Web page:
These children are forced to endure the horrors of warfare – a reality which not only robs them of their childhoods but also has detrimental effects on their mental and emotional development. Every child has the right to be protected from war.

SEE ALSO: Children not soldiers – the fight for equal opportunity continues  

5. Lack of access to clean water

 2.1 billion people lack safe drinking water at home, and more than twice as many lack safe sanitation such as toilets.

Without these basics, the lives of millions of children are at risk. For children under 5, water- and sanitation-related diseases are one of the leading causes of death. In fact, every day, over 800 children die from preventable diseases caused by poor water, and a lack of sanitation and hygiene.

6. Female Genital Mutilation

Female Genital Mutilation (FGM) is defined as “all procedures involving partial or total removal of the female external genitalia or other injury to the female genital organs for non-medical reasons.” Today, at least 200 million girls and women have undergone FGM, and the average age of a girl who undergoes FGM is 10 years old.

Female Genital Mutilation is a fundamental violation of girls’ rights to health, to be free from violence, to life and physical integrity, and to be free from cruel, inhuman, and degrading treatment. The practice happens in many parts of the world, and is typically upheld by deeply entrenched social norms. It is also a manifestation of gender discrimination.

SEE ALSO: Meet 4 fathers fighting to end FGM in Ethiopia

7. Lack of access to healthcare

Every child has the right to quality healthcare, however 5.6 million children under the age of 5 years died in 2016, with the leading causes being preterm birth complications, pneumonia, birth asphyxia, diarrhoea and malaria. This translates to 15,000 deaths per day. With adequate access to quality healthcare, many of these deaths could likely have been prevented.

In addition, complications related to pregnancy and childbirth is the leading cause of death for girls under 15. As with education, girls face many unique barriers to exercising their rights to healthcare, with the most common barrier being gender norms and inequality.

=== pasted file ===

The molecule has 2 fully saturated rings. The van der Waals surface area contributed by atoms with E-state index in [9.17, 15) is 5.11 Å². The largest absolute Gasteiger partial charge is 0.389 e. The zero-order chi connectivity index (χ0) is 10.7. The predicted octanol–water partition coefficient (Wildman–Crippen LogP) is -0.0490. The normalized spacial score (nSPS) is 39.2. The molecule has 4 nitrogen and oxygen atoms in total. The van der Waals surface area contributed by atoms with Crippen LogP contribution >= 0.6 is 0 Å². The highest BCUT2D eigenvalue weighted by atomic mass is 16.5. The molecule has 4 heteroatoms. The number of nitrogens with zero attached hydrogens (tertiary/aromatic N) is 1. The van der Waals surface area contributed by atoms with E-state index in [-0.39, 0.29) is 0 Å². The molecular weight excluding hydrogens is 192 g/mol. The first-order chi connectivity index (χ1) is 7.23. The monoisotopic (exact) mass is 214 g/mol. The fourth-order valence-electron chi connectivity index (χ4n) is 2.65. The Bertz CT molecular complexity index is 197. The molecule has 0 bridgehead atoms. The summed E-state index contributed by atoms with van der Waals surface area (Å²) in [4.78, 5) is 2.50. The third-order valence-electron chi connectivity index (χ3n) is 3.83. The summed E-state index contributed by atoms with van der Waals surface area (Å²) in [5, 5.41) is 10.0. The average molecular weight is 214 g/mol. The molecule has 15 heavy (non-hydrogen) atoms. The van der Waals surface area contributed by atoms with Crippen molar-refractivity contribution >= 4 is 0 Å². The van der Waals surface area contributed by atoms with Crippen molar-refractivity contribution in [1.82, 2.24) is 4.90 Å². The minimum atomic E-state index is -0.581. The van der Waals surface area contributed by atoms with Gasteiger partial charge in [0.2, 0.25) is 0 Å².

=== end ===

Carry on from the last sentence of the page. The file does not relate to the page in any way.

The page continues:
SEE ALSO: The barriers girls face to seeking healthcare

Child rights during a global pandemic

Children and their well-being are at the center of everything we do, and although children do appear less impacted by COVID-19 than adults, the pandemic is no doubt impacting their lives in devastating ways.

Due to the onset of the pandemic, more than 1.5 billion students are out of school. In addition, widespread income loss and economic insecurity are likely to increase rates of child labor, sexual exploitation, teenage pregnancy, and child marriage.

Research shows that an increase in stress on families tends to increase the risk of family violence. Furthermore, closures due to COVID-19 are impacting  accessibility to basic services that protect vulnerable children from various forms of abuse.

About Plan International

Plan International Canada is a member of a global organization dedicated to advancing children’s rights and equality for girls.

We have been building powerful partnerships for children for over 80 years and are now active in more than 70 countries.

What we do:

  • Work with children, young people, supporters and partners to tackle the root cause of barriers facing girls and all vulnerable children.
  • Support children’s rights from birth to adulthood.
  • Enable children and communities to prepare for and respond to crisis and adversity.
  • Drive change in practice and policy at all levels using our reach, experience and knowledge.